* The plot is resolved with one too many plot twists which are ShockingSwerve inconsistent with the overall narrative, AssPull poorly executed, or are just plain stupid, turning the audience away.
* A show's CrowningMomentOfAwesome—in the sense that the show never lives up to said moment again, despite trying.
* The show starts relying too much on SpecialGuest "special guest stars" (especially if they're celebrities playing themselves) which wreck the verisimilitude of the show.
* Graphical gimmicks such as ConspicuousCG 3D are used to shore up failing character development.
* TheMovie of the series is released, after which the creativity level of the actual show starts to wane.
* A major plot point is YoYoPlotpoint apparently resolved only to be immediately unresolved—over and over again.
* The show moves the existing cast to a new setting.
* For games, a ScrappyMechanic is introduced that changes the balance that made the older games fun.
* A particular gimmick or recurring joke that becomes endearing or otherwise perceived to be core to the show's appeal is dropped, either with or without explanation.
* The show keeps saying how awesome something is, but doesn't actually let you know why. Example: The characters are promoted to a higher rank, only to get less gadgets and fight even weaker villains.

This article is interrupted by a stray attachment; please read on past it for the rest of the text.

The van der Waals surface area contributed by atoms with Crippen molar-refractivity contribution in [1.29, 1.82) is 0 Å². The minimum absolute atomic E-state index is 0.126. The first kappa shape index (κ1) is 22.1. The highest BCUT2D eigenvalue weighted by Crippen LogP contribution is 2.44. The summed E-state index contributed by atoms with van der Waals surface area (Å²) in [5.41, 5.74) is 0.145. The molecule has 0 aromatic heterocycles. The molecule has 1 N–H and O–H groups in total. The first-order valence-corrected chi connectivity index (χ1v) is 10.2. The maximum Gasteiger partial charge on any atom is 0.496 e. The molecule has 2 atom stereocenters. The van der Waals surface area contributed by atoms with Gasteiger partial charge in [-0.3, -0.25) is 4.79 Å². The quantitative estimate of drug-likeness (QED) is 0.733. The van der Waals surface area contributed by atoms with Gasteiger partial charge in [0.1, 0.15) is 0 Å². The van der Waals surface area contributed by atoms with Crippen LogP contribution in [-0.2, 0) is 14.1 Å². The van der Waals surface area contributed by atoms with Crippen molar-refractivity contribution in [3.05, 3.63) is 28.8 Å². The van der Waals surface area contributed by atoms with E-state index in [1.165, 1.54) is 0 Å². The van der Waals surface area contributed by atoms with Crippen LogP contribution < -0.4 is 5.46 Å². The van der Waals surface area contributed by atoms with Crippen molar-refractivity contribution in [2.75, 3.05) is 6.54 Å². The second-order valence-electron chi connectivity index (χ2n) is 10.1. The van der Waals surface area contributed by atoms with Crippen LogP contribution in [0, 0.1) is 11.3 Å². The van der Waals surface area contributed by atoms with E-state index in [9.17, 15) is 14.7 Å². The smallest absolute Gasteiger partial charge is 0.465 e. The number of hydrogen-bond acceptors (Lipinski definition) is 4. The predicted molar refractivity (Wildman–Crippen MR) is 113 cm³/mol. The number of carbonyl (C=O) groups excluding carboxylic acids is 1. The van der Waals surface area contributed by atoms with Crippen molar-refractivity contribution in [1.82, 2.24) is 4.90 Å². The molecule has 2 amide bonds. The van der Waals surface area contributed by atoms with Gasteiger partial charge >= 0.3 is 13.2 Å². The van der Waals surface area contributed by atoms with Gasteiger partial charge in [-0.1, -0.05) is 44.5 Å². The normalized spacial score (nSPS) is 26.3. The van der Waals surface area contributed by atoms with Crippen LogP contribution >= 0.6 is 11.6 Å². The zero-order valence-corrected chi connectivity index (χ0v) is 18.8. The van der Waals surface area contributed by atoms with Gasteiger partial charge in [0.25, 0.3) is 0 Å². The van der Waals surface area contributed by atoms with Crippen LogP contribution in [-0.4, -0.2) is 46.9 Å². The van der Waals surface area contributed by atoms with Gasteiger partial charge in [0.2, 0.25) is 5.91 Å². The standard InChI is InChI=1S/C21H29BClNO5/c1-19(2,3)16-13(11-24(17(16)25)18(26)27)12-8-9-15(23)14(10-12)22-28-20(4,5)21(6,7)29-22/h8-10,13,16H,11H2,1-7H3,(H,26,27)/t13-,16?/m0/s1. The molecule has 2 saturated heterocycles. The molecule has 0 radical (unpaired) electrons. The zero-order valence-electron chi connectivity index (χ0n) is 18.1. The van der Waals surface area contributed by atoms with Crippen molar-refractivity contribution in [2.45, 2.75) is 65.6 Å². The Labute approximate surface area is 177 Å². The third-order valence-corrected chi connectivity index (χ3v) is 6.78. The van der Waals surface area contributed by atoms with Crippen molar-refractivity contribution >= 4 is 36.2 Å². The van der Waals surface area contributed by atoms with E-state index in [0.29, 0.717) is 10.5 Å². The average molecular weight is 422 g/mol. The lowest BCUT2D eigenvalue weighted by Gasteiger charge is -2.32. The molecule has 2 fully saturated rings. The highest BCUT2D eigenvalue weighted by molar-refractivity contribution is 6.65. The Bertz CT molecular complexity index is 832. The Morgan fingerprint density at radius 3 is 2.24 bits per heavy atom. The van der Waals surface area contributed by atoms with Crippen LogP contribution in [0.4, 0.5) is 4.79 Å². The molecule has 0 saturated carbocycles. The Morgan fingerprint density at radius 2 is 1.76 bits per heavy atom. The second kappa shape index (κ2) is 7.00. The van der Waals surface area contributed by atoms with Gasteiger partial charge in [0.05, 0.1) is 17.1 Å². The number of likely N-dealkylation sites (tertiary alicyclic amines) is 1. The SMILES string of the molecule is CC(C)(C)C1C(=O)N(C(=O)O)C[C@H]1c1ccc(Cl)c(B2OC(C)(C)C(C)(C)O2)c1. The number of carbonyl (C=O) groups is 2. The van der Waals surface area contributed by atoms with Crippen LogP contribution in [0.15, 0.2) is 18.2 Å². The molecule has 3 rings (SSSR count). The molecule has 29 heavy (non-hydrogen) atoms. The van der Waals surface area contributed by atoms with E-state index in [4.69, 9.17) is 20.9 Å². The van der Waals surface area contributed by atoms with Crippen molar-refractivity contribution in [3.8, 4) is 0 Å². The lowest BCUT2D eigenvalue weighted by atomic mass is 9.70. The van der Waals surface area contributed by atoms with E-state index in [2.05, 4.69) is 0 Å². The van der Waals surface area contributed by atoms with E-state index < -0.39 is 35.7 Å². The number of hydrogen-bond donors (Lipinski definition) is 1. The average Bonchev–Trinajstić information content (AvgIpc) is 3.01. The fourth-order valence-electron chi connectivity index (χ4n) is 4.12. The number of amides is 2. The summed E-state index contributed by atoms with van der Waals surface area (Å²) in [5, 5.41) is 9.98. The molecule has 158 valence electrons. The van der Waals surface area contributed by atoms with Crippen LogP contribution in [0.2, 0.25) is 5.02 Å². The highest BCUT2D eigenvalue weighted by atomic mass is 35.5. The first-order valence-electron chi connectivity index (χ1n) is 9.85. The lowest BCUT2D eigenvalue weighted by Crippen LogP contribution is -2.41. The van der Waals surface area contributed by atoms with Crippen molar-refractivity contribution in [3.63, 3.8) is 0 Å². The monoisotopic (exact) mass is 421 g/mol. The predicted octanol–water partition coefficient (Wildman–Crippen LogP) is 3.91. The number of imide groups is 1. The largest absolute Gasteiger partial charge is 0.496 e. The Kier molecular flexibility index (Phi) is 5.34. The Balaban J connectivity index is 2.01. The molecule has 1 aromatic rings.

Too many shark-jumping moments in a row can spell SeasonalRot.
This expression originates from the episode of HappyDays in which Fonzie, dressed in his trademark leather jacket, literally jumps over a shark on water-skis during an episode shot on location.
Gary Marshall tirelessly reminds us that HappyDays went on for a number of years after the original shark-jump, misunderstanding a phrase that judges suckiness, not success. Henry Winkler has elsewhere commented that he's happy with the popularity of the phrase, as its usage in a magazine is often accompanied by a photo of him during a time in his life when he had great legs. The writer of Happy Days episode has also [written in the moment's defense]. (Interestingly, the majority of the examples/criteria listed above involving some sort of ongoing/permanent change to a series outnumber those related to a single moment, such as Fonzie's shark jump.)
Contrast GrowingTheBeard, WinTheCrowd. For a related phenomenon, see FranchiseOriginalSin. When it's whole networks instead of just shows, see NetworkDecay, and MagazineDecay for print magazines.
When the people start claiming something is a shark jumping moment immediately after it happens, see RuinedFOREVER.
[JumpTheShark.com] used to be run by writer Jon Hein (who now works as part of HowardStern The Howard Stern Show), who coined the term with his friends in the mid-1980's. Maintained an ongoing list of series killing moments (granted, you could vote for every cause, and shows commonly had "Day One" as an option). The website lists actor TedMcGinley as their "patron saint", for he has the most television roles in which series slowly died off after his first appearance. The longest-lasting show with Ted in a starring role was MarriedWithChildren, where he went for seven seasons after replacing David Garrison (Steve Rhoades). Ironically, the site itself jumped the shark in January 2009, when it was merged into the TV Guide website, had its content removed along with the voting system, and became a blog by writer Erin Fox ([BoneTheFish.com] is one website that bills itself as a successor to the "old" [=JumpTheShark.com=]